Learning Innovation Design Lab at Pecha Kucha Cape Town

Galen Schultz small
Galen Schultz
, Witness This Editor

I attended the 27th Pecha Kucha in Cape Town at the beginning of March. There were two talks in particular that were especially inspiring: One was about the joys and wonders of LED lighting, while the other was about building cardboard computers using tossed-out computer components.

Chris Swift will be constructing a massive lighthouse comprised of 4000 LED light bulbs on top of Signal Hill for the WDC2014. The structure will then be moved to the Khayelitsha People’s Housing Project to save them 80% electricity for the remaining 25 years of the bulbs life. Brilliant.

Cape Town Based Artist Chris Swift

The second talk which caught my attention was given by Michael Wolf of the Learning Innovation Design Lab initiative. Wolf and his team are bringing together teachers, designers, learners and activists to make basic technology part of rural South African education.

As part of this particular Pecha Kucha talk (which are only 6 minutes 40 seconds long), Wolf constructed a cardboard computer in under a minute. Of course it is just the frame of the computer that is cardboard and encases real computer components. However, it just illustrates how simple and cheap it is to provide learners with basic, customisable and personalised computers.

The Learning Innovation Design Lab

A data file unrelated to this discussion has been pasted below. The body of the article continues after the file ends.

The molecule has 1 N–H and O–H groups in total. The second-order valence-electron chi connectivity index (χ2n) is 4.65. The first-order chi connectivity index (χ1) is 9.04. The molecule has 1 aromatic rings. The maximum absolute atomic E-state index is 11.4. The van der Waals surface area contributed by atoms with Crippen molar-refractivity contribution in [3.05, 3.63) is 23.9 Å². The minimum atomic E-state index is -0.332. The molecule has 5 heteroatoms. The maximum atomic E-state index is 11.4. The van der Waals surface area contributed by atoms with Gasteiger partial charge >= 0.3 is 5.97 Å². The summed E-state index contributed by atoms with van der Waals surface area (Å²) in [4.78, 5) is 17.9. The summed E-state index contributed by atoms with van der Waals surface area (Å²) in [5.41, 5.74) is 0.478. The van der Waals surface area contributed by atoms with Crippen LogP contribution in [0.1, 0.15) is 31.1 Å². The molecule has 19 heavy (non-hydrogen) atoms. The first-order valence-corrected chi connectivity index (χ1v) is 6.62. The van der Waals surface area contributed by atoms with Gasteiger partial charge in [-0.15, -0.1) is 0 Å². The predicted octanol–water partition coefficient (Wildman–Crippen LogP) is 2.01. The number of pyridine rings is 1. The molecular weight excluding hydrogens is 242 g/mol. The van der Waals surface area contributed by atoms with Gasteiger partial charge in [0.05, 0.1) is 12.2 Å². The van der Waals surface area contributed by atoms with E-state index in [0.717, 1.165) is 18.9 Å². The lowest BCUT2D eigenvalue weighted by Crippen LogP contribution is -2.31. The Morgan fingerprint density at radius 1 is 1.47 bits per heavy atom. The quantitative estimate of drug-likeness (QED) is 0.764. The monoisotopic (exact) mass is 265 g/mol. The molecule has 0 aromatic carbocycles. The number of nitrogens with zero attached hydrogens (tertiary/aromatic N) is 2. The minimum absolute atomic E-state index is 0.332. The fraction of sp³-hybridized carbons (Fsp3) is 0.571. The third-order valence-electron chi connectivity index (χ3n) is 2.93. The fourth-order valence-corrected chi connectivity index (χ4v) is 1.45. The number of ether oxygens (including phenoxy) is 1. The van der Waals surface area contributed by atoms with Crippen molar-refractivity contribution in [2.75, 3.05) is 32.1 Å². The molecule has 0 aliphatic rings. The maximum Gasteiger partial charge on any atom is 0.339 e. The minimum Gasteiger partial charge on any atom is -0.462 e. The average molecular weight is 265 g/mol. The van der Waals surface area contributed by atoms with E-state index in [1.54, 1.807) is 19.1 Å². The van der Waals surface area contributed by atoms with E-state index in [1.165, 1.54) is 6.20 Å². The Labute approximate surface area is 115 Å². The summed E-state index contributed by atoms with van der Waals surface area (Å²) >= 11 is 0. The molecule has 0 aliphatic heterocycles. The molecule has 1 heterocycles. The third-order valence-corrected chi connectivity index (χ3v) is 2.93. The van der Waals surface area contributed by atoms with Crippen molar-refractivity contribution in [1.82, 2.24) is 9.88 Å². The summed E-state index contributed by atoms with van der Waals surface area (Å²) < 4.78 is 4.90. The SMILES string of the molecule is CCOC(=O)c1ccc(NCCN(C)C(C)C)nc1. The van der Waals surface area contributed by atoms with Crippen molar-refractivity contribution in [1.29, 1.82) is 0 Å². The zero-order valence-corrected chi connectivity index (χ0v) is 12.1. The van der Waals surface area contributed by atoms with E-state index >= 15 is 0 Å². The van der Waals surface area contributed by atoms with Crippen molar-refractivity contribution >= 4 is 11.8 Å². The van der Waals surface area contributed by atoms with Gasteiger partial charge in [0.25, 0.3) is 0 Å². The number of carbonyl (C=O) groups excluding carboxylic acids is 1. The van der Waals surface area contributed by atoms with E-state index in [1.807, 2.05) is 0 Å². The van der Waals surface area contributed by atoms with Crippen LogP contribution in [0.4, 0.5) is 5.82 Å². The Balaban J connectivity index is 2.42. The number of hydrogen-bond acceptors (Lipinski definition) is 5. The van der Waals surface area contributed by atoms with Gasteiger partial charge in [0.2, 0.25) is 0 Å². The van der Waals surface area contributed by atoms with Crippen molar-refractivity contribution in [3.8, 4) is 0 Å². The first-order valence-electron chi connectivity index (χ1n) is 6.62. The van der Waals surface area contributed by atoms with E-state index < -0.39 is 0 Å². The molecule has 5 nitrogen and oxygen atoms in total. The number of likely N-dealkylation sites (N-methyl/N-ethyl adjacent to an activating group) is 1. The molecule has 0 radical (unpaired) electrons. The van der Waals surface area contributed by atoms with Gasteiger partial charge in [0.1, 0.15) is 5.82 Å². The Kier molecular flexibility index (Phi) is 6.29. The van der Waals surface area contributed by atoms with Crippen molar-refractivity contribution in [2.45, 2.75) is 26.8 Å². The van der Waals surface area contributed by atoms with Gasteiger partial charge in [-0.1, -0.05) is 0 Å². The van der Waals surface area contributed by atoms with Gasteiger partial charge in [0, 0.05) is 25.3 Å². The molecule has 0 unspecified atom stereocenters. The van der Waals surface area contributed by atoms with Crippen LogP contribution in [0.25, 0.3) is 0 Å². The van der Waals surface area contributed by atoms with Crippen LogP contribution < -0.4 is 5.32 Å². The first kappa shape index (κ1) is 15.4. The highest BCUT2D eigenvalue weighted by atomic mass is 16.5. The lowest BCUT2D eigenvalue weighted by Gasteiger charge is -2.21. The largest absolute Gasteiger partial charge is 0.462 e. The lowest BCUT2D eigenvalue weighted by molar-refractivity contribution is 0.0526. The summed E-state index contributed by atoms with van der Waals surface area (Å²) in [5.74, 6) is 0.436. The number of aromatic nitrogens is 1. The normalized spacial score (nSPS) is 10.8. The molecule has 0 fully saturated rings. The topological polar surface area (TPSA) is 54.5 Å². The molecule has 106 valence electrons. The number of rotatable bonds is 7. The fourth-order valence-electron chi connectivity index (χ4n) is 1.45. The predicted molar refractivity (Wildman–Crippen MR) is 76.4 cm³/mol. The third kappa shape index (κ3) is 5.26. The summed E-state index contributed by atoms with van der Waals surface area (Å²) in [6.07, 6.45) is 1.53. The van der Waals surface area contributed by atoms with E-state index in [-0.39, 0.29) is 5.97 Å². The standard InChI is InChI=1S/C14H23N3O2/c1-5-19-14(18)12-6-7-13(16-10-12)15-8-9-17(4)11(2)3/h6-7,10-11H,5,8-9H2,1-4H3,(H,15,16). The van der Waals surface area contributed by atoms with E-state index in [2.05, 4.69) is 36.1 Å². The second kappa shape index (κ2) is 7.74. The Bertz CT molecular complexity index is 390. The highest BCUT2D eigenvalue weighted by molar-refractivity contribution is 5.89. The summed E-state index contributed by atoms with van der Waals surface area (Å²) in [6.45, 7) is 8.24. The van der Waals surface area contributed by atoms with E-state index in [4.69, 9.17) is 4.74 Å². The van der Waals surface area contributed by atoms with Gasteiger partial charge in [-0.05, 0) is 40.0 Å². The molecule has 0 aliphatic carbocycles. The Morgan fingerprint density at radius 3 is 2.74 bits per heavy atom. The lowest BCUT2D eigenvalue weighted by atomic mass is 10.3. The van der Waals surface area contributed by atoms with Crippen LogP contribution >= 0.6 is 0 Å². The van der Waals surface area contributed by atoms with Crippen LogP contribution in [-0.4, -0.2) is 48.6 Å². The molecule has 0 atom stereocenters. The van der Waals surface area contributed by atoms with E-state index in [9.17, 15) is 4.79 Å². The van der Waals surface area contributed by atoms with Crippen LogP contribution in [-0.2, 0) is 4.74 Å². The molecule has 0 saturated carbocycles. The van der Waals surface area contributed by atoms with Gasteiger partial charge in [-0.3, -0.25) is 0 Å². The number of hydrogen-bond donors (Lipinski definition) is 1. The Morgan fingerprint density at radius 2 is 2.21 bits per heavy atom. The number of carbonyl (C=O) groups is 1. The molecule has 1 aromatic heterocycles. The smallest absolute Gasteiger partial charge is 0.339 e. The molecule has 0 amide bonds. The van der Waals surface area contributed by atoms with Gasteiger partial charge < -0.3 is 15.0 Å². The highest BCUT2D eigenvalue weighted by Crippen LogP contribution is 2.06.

A large component of the Learning Innovation Design Lab is to focus on gaming and unleash its potential for learning. In other words, learners get the opportunity to play educational video games as well as design their own. We have talked about gamifying education on this blog before and the wondrous benefits that it has to offer.

The demonstration given by the Learning Innovation Design Lab reminded me of something I watched quite recently which really rings true in this context. It is both depressing yet hugely eye-opening and makes me applaud people like Chris Swift and Michael Wolf. It is called The Story of Stuff and I hope it leaves you with a greater awareness of how important (and possible) sustainable living really is.

I encourage you to visit the Learning Innovation Design Lab website to witness the good work that they are doing and to see how you can get involved.

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